Monday, November 10, 2008

Wine, Food and Thanksgiving

I miss summer... not only the warm weather but the general simplicity of the food that lends itself to most types of wines. In the fall and winter we have two of the biggest headaches for people when it comes to wine selection, Thanksgiving and Christmas dinners. People have been trained "red meat, red wine" and "fish, white wine", but what the heck is turkey? The problem is not so much their learning a red wine/white wine rule but the lack of understanding what it means. First, it isn't a rule and as you gain more exposure to more wines (especially wines with food) you find out that the world is far more open than that simple rule.

What's wrong with the rule? Simply put, it doesn't do enough with the information about the food. The actual food product is but one part of the pairing equation, you need to think about how it is prepared. Baking, roasting, BBQ, boiling all change the basic flavor of the food (Raw tuna and grilled tuna have different flavors and different textures). How the food is dressed needs to be taken into account as well. What spices are present in the preparation? Is the food "hot" or mild? Are there heavy sauces present? The list goes on and on...

Afraid now? Don't be. You can cut through a lot of this with some simple augmentation of the basic "red wine red meat" rule. Rather than that rule, learn these simple guidelines:

  • Pair lighter-bodied foods with lighter-bodied wines. You don't want the wine to overpower the food and you want to be able to taste the wine "through" the food.

  • Think of counterbalance (say, spicy food and a sweeter wine) or compare (say a sweet wine with a dessert).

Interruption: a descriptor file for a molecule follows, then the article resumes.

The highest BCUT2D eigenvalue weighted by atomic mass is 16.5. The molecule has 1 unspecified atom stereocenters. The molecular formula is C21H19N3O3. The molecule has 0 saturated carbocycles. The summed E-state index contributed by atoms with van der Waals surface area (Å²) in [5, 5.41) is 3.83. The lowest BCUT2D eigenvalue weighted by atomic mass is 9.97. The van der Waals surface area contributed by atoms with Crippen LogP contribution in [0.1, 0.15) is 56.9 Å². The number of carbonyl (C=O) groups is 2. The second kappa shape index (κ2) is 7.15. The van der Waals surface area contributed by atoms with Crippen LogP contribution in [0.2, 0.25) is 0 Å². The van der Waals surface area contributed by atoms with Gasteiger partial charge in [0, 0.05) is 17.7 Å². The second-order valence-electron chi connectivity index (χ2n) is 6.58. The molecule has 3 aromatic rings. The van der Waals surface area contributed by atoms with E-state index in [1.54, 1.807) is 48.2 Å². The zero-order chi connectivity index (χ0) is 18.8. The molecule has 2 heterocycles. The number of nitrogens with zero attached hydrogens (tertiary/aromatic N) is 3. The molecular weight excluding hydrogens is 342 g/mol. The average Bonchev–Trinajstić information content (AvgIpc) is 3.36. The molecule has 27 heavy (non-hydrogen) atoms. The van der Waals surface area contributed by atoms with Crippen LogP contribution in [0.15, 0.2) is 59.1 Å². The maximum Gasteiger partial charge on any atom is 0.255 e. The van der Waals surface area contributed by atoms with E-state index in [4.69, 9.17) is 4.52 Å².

• Acidity is one of the best keys for wine pairing. Acidic wines go well with acidic foods, fatty foods (one of my favorite pairings), and even salty. This is why you see Riesling, Sauvignon Blanc, and Pinot Noir very common recommendations. In fact, when in doubt these are three very good "go to" recommendations for almost any meal.

  • As you grow in wine you can augment and change these rules to make your own. Let's see how we can use them for a traditional Thanksgiving dinner. Here we have tart (cranberries), fatty (mashed potatoes and gravy), slightly sweet (yams with or without marshmellows), roasted fowl (turkey). What to pick? How can one wine go with all these flavors? Two very traditional picks are the Riesling (leaning toward a dryer domestic or a German Kabinett) and a Pinot Noir. You won't go wrong with these and here you have a white and a red offering. Here acidity is king and the lighter bodied, higher acid, and in the case of Pinot Noir lighter tannins make these two the wine equivalents of "universal donor". Want something a little more off the beaten path? Consider the following:

  • Beaujolais. Even the best "cru" are not very expensive and can add a little flair to the meal. Beaujolais tend to be lighter bodied and relatively high acidity (note the theme here) with good, straightforward fruit.

  • Merlot. The chameleon of wines, a good "cooler region" Merlot like those of Washington state are light/medium bodied, good acidity, fruit forward (almost Pinot-like in its characteristics). Ignore the rantings of Miles from Sideways and pick up a good Washington Merlot.

  • Gewurztraminer. I love a good Gewurztraminer. These wines tend to be somewhat "perfumey" and have a hint of spice that goes well with most roasted poultry dishes. I love these wines because they often have a little "kick" to them and they provide another white wine to add to your list.

  • Those are the basics. You'll find some people will like more spice, more pepper and offer a Syrah while other keep the elegance flowing with a good brut sparkling wine (the exploration of sparkling wines is a joy... you will find out they go with a wide range of foods). In the end the key rule the the rule you should always follow when buying wines, that is, buy what you like and don't let anyone make snide comments about your selection. After all, you're the host and they should be gracious guests at your table.

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